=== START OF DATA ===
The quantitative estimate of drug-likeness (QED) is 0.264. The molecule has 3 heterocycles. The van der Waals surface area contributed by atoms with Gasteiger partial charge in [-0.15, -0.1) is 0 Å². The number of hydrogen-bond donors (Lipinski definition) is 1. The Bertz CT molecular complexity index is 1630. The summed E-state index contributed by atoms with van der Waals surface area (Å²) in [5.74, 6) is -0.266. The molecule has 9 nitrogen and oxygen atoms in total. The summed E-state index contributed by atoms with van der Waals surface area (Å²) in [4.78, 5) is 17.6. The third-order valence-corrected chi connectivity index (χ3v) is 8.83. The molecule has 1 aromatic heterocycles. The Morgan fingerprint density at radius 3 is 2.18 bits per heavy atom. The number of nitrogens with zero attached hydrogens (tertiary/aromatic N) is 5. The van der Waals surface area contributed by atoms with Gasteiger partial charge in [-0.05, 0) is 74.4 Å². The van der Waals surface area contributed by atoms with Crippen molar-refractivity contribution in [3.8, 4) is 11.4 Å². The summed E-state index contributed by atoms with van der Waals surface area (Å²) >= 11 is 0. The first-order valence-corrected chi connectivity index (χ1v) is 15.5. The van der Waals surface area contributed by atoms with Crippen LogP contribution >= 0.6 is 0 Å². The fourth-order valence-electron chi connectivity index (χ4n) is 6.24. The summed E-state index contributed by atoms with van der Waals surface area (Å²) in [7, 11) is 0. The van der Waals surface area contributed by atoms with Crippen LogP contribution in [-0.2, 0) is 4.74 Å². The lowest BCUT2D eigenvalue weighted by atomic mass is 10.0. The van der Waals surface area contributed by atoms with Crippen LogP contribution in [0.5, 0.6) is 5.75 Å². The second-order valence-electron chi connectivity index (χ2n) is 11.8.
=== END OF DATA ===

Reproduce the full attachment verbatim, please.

The quantitative estimate of drug-likeness (QED) is 0.264. The molecule has 3 heterocycles. The van der Waals surface area contributed by atoms with Gasteiger partial charge in [-0.15, -0.1) is 0 Å². The number of hydrogen-bond donors (Lipinski definition) is 1. The Bertz CT molecular complexity index is 1630. The summed E-state index contributed by atoms with van der Waals surface area (Å²) in [5.74, 6) is -0.266. The molecule has 9 nitrogen and oxygen atoms in total. The summed E-state index contributed by atoms with van der Waals surface area (Å²) in [4.78, 5) is 17.6. The third-order valence-corrected chi connectivity index (χ3v) is 8.83. The molecule has 1 aromatic heterocycles. The Morgan fingerprint density at radius 3 is 2.18 bits per heavy atom. The number of nitrogens with zero attached hydrogens (tertiary/aromatic N) is 5. The van der Waals surface area contributed by atoms with Gasteiger partial charge in [-0.05, 0) is 74.4 Å². The van der Waals surface area contributed by atoms with Crippen molar-refractivity contribution in [3.8, 4) is 11.4 Å². The summed E-state index contributed by atoms with van der Waals surface area (Å²) >= 11 is 0. The first-order valence-corrected chi connectivity index (χ1v) is 15.5. The van der Waals surface area contributed by atoms with Crippen LogP contribution >= 0.6 is 0 Å². The fourth-order valence-electron chi connectivity index (χ4n) is 6.24. The summed E-state index contributed by atoms with van der Waals surface area (Å²) in [7, 11) is 0. The van der Waals surface area contributed by atoms with Crippen LogP contribution in [-0.2, 0) is 4.74 Å². The lowest BCUT2D eigenvalue weighted by atomic mass is 10.0. The van der Waals surface area contributed by atoms with Crippen LogP contribution in [0.5, 0.6) is 5.75 Å². The second-order valence-electron chi connectivity index (χ2n) is 11.8.